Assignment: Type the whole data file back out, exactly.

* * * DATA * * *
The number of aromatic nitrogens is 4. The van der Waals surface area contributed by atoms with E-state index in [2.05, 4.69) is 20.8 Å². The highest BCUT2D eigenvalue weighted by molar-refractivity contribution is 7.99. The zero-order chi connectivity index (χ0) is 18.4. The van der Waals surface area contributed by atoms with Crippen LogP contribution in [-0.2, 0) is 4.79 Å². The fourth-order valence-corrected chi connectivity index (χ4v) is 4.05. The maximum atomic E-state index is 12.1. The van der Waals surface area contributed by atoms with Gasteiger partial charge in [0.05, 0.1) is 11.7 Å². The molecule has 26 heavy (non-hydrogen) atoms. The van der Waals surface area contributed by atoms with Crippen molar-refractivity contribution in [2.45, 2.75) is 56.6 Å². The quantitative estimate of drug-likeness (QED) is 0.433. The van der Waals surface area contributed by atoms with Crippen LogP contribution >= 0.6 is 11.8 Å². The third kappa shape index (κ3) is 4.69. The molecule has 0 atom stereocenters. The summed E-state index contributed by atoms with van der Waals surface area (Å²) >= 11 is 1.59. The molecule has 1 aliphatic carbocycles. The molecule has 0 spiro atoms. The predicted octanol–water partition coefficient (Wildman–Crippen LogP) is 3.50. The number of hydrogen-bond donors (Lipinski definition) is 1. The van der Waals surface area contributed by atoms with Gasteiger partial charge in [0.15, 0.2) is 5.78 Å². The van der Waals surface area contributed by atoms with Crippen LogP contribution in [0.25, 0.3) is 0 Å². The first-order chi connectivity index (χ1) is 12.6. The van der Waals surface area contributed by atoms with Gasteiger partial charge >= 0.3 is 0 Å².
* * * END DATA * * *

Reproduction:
The number of aromatic nitrogens is 4. The van der Waals surface area contributed by atoms with E-state index in [2.05, 4.69) is 20.8 Å². The highest BCUT2D eigenvalue weighted by molar-refractivity contribution is 7.99. The zero-order chi connectivity index (χ0) is 18.4. The van der Waals surface area contributed by atoms with Crippen LogP contribution in [-0.2, 0) is 4.79 Å². The fourth-order valence-corrected chi connectivity index (χ4v) is 4.05. The maximum atomic E-state index is 12.1. The van der Waals surface area contributed by atoms with Gasteiger partial charge in [0.05, 0.1) is 11.7 Å². The molecule has 26 heavy (non-hydrogen) atoms. The van der Waals surface area contributed by atoms with Crippen molar-refractivity contribution in [2.45, 2.75) is 56.6 Å². The quantitative estimate of drug-likeness (QED) is 0.433. The van der Waals surface area contributed by atoms with Crippen LogP contribution >= 0.6 is 11.8 Å². The third kappa shape index (κ3) is 4.69. The molecule has 0 atom stereocenters. The summed E-state index contributed by atoms with van der Waals surface area (Å²) >= 11 is 1.59. The molecule has 1 aliphatic carbocycles. The molecule has 0 spiro atoms. The predicted octanol–water partition coefficient (Wildman–Crippen LogP) is 3.50. The number of hydrogen-bond donors (Lipinski definition) is 1. The van der Waals surface area contributed by atoms with Gasteiger partial charge in [0.15, 0.2) is 5.78 Å². The van der Waals surface area contributed by atoms with Crippen LogP contribution in [0.25, 0.3) is 0 Å². The first-order chi connectivity index (χ1) is 12.6. The van der Waals surface area contributed by atoms with Gasteiger partial charge >= 0.3 is 0 Å².